True Value builds business in Chicago
The hardware distributor expands a "Built for This" theme at its Fall Reunion.
Chicago – A recurring message of “think differently” and a Reunion slogan of “Built for This” weaved through the True Value Hardware general session here on Friday, reaching an historic highpoint with a highlight of Foster Farrar True Value of Northampton, Mass. — recognized as the longest continually operating hardware store in the country. The store dates back to 1796.
“Clearly, they’ve had to think differently over the years, changing with the times to remain relevant,” said CEO John Hartmann, shouting out to co-owners Karel Rescia and Paul Czapienski in the McCormick Place theater.
True Value’s effort to think differently hit on a number of ideas, according to presentations at the general session, including the big-ticket idea of supply chain reinvention that involves a $100-million plus investment in a new, 1 million-sq.-ft. Northeast distribution center. Other keys include pricing strategies, local marketing and field-staff sales organization.
The marquee item seemed to be the new Wilkes-Barre, Pa. distribution center. According to Lyndsi Lee, VP of supply chain, the new center will build on what the company learned in the Midwest about its hub-and-spoke system – a system that essentially keeps high-moving items centralized to speed-up delivery.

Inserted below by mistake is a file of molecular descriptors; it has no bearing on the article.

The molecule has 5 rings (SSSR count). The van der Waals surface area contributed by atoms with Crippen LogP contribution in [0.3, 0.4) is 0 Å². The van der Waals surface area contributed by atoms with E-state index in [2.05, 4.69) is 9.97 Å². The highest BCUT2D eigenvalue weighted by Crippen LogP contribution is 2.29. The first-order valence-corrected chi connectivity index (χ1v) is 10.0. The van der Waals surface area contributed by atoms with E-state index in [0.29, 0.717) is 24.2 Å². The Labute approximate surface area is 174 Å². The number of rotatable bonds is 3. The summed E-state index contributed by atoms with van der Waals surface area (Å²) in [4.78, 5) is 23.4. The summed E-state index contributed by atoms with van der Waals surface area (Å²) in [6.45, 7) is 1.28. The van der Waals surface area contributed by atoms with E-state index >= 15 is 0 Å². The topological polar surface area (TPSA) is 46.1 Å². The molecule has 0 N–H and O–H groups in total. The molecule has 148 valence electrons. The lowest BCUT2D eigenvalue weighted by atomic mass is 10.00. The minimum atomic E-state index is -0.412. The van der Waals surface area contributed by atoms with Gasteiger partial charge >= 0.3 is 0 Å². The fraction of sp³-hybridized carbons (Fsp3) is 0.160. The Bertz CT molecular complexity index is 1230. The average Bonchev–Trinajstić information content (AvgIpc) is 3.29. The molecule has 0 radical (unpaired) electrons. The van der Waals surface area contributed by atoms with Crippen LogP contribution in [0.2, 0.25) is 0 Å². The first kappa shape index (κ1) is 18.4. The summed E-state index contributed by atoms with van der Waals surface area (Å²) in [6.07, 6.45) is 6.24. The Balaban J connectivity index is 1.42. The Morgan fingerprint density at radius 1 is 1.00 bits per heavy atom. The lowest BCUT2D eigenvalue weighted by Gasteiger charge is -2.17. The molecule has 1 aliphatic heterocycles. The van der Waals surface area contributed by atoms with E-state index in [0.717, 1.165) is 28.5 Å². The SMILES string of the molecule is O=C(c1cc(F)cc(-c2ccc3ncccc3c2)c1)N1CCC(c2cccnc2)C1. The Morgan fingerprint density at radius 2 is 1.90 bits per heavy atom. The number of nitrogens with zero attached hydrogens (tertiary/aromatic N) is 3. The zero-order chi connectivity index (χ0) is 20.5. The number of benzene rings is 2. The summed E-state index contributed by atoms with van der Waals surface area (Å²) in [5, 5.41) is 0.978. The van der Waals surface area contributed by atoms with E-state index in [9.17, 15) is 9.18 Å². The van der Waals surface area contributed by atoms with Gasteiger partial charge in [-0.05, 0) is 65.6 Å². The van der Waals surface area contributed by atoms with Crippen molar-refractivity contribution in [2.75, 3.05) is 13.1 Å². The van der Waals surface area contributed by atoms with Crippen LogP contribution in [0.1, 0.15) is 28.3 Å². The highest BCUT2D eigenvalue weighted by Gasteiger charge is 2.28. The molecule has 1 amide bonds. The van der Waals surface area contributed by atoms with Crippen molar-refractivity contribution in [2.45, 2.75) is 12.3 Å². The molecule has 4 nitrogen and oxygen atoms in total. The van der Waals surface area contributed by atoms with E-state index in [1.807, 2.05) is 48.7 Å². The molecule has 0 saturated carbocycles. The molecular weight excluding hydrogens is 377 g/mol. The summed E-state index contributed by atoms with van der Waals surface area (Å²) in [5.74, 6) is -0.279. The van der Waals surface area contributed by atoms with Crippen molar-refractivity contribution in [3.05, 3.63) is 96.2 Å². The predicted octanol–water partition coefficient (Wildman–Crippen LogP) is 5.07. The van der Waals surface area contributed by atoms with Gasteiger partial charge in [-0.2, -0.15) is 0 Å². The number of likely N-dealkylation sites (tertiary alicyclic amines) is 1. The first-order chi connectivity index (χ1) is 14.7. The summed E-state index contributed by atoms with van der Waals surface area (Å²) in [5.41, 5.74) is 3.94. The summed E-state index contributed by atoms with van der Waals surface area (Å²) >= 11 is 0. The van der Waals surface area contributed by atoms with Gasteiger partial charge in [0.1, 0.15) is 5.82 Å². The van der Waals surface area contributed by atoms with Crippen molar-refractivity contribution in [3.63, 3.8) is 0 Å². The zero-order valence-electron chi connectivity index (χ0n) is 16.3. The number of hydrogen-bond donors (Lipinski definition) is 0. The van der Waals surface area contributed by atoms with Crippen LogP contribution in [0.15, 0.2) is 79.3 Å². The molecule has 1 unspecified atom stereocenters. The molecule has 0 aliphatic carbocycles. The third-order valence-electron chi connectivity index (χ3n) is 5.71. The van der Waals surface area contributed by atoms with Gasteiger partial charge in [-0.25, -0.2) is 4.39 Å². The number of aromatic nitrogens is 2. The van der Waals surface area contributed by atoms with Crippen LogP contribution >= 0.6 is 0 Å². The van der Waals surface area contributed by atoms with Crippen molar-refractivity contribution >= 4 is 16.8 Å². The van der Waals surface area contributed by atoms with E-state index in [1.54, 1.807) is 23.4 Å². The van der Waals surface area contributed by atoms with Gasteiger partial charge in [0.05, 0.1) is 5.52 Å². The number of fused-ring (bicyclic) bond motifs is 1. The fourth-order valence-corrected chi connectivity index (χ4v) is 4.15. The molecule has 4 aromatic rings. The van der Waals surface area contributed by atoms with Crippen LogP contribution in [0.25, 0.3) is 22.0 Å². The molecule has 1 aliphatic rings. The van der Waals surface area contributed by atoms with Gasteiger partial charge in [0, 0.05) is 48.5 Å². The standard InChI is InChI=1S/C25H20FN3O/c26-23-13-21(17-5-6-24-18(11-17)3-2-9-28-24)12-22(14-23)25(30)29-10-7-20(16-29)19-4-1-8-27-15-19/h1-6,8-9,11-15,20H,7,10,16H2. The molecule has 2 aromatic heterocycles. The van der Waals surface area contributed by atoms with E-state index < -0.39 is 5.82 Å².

“The Midwest hub-and-spoke distribution model we launched last November is specifically designed to address capacity issues and to improve our product fulfillment and delivery experience,” she said. “And it’s working.”
She pointed to average fill rates in the Midwest in excess of 99%.
Added Jim Harrington, VP of supply chain operations, benefits of the one million sq. ft. Wilkes-Barre facility will be felt across the country, due to the region’s high volume – 40% of sales flow through the Northeast. “It will house the broadest and deepest volume of inventory across the network , and set the new gold standard for how all our [regional distribution centers] will serve you and your stores going forward,” Harrington said.
Meanwhile, True Value is building on its marketing in an extremely local fashion, said David Elliott, senior VP of marketing. He pointed to two new major capabilities for digital marketing. First, a roll out of local web sites replacing existing sites by the end of the year. And also, local e-commerce, a program ready to launch right now.
“You can now choose which items, categories, brands and services you want to promote,” Elliott said, describing a marketing system that is “proudly local.”
The general session also highlighted “significant upgrades” in the internal store-level retail tool called “Netwarehouse,” providing product information in the aisles, and elsewhere. The theater spontaneously applauded the announcement from John Armbrecht, divisional VP of technology, that Netwarehouse search functionality has been improved with a “state of the art artificial intelligence engine,” that continually fine tunes results.
CEO John Hartmann shared some pride in the company’s internal survey scores, which declined during the ACON Investments sale and the company conversion from a co-op to a distributor, but have rebounded to new heights in the second quarter of 2019.
“These are longstanding measurements the company has used to understand you – our customers,” Hartmann said. “There’s no surprise that during and after the transaction the ambiguity caused a decline in your sentiment, and while we’ll never stop striving, we’re very happy to see your satisfaction is higher than it was prior to 2017.”
The company’s Chicago Reunion drew to a close on Oct. 6. For its next Reunion, True Value is heading to New Orleans Feb. 13-16.
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